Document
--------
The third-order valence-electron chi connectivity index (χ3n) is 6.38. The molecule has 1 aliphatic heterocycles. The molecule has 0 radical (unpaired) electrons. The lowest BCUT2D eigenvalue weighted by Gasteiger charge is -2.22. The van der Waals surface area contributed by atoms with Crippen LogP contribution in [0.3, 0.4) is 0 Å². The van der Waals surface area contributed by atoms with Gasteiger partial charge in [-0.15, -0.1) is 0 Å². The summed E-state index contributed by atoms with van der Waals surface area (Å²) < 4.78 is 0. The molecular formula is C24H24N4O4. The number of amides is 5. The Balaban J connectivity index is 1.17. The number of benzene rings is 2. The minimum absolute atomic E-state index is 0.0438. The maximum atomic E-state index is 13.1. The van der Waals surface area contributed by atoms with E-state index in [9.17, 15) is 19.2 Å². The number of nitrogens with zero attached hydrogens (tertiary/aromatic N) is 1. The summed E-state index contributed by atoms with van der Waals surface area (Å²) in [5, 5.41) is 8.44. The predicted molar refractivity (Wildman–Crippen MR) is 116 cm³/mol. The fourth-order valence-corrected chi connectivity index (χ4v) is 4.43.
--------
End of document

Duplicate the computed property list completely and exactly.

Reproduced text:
The third-order valence-electron chi connectivity index (χ3n) is 6.38. The molecule has 1 aliphatic heterocycles. The molecule has 0 radical (unpaired) electrons. The lowest BCUT2D eigenvalue weighted by Gasteiger charge is -2.22. The van der Waals surface area contributed by atoms with Crippen LogP contribution in [0.3, 0.4) is 0 Å². The van der Waals surface area contributed by atoms with Gasteiger partial charge in [-0.15, -0.1) is 0 Å². The summed E-state index contributed by atoms with van der Waals surface area (Å²) < 4.78 is 0. The molecular formula is C24H24N4O4. The number of amides is 5. The Balaban J connectivity index is 1.17. The number of benzene rings is 2. The minimum absolute atomic E-state index is 0.0438. The maximum atomic E-state index is 13.1. The van der Waals surface area contributed by atoms with E-state index in [9.17, 15) is 19.2 Å². The number of nitrogens with zero attached hydrogens (tertiary/aromatic N) is 1. The summed E-state index contributed by atoms with van der Waals surface area (Å²) in [5, 5.41) is 8.44. The predicted molar refractivity (Wildman–Crippen MR) is 116 cm³/mol. The fourth-order valence-corrected chi connectivity index (χ4v) is 4.43.